To satisfy the numerosity requirement, a proposed class must be "so numerous that joinder of all members is impracticable." Fed. R. Civ. P. 23(a). "Joinder need not be impossible, as long as potential class members would suffer a strong litigation hardship or inconvenience if joinder were required." Rannis v. Recchia, 380 Fed. App'x. 646, 651 (9th Cir. May 27, 2010) (citing Harris v. Palm Springs Alpine Estates, Inc., 329 F.2d 909, 913-14 (9th Cir. 1964)). Nor is the requirement "tied to any fixed numerical threshold - it 'requires examination of the specific facts of each case and imposes no absolute limitations.'" Id. (quoting General Tel. Co. of the Nw., Inc. v. EEOC, 446 U.S. 318, 330 (1980)). Here, although the exact class size is unknown, the putative class potentially covers hundreds of thousands of purchases of cereal nationwide. The Court finds it reasonable to infer that joinder is impracticable and thus that numerosity is preliminarily met. See Newberg on Class Actions (2012), §3.13 ("a good-faith estimate of the class size is sufficient when the precise number of class members is not readily ascertainable.").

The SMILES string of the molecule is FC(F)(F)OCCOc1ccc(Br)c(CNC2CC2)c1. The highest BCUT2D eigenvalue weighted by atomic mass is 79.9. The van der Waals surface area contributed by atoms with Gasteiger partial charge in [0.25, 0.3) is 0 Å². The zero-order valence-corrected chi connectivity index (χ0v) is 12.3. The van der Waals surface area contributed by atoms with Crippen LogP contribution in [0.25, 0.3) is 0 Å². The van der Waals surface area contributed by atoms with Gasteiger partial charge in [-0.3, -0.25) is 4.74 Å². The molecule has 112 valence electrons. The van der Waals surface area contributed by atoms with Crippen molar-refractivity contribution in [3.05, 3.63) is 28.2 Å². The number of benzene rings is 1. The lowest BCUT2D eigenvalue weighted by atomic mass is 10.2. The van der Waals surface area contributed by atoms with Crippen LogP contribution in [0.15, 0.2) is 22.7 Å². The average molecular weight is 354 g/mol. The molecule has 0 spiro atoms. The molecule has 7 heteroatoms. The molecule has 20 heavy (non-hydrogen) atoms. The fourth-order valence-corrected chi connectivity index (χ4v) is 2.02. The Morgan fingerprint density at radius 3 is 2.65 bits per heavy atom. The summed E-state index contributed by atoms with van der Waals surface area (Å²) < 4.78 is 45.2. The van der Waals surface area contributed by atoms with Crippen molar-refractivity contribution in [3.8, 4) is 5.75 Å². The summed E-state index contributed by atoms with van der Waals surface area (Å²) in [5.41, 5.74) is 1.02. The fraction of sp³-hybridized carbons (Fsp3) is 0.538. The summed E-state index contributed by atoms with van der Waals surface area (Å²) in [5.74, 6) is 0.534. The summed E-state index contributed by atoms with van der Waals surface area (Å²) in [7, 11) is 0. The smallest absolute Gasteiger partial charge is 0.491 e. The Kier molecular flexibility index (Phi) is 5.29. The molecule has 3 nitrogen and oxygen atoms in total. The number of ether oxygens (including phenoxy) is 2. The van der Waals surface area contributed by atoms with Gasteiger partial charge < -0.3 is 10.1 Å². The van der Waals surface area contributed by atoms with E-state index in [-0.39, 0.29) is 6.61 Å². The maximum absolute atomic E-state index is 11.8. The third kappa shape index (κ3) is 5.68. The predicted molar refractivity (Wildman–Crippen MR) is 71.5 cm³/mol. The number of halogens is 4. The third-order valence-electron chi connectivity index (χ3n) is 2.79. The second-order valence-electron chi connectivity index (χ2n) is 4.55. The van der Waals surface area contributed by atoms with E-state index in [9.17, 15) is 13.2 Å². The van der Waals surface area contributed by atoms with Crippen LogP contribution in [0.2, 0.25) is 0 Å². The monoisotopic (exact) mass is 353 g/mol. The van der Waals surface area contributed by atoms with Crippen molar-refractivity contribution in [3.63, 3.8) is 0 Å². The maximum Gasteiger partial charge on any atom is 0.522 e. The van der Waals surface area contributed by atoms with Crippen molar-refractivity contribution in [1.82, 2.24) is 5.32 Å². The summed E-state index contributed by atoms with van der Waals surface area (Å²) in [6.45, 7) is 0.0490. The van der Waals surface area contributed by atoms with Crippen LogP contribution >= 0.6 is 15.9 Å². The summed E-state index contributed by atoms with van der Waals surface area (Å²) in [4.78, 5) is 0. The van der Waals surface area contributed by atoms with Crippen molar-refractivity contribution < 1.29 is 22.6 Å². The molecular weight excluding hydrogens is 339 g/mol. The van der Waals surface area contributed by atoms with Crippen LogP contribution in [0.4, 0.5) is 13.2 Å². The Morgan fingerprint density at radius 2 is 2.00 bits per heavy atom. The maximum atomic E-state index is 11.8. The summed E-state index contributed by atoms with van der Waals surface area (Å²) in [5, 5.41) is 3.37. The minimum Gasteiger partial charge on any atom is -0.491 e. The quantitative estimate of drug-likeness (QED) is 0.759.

B. Commonality

"Commonality requires the plaintiff to demonstrate that the class members have suffered the same injury." Wal-Mart Stores, Inc. v. Dukes, __ U.S. __, 131 S. Ct. 2541, 2551 (2011) (internal quotation omitted). This means "[t]heir claims must depend on a common contention . . . of such a nature that it is capable of classwide resolution - which means that determination of its truth or falsity will resolve an issue that is central to the validity of each one of the claims in one stroke." Id. Here, it appears that determination of whether the challenged cereal advertising is or is not misleading would resolve a central issue class-wide in one stroke. Thus, commonality is preliminarily met.

C. Typicality

"The typicality prerequisite . . . is fulfilled if 'the claims or defenses of the representative parties are typical of the claims or defenses of the class.'" Hanlon v. Chrysler Corp., 150 F.3d 1011, 1020 (9th Cir. 1998) (quoting Fed. R. Civ. P. 23(a)(3)). "Under the rule's permissive standards, representative claims are 'typical' if they are reasonably co-extensive with those of absent class members; they need not be substantially identical." Id. Here, Plaintiffs ...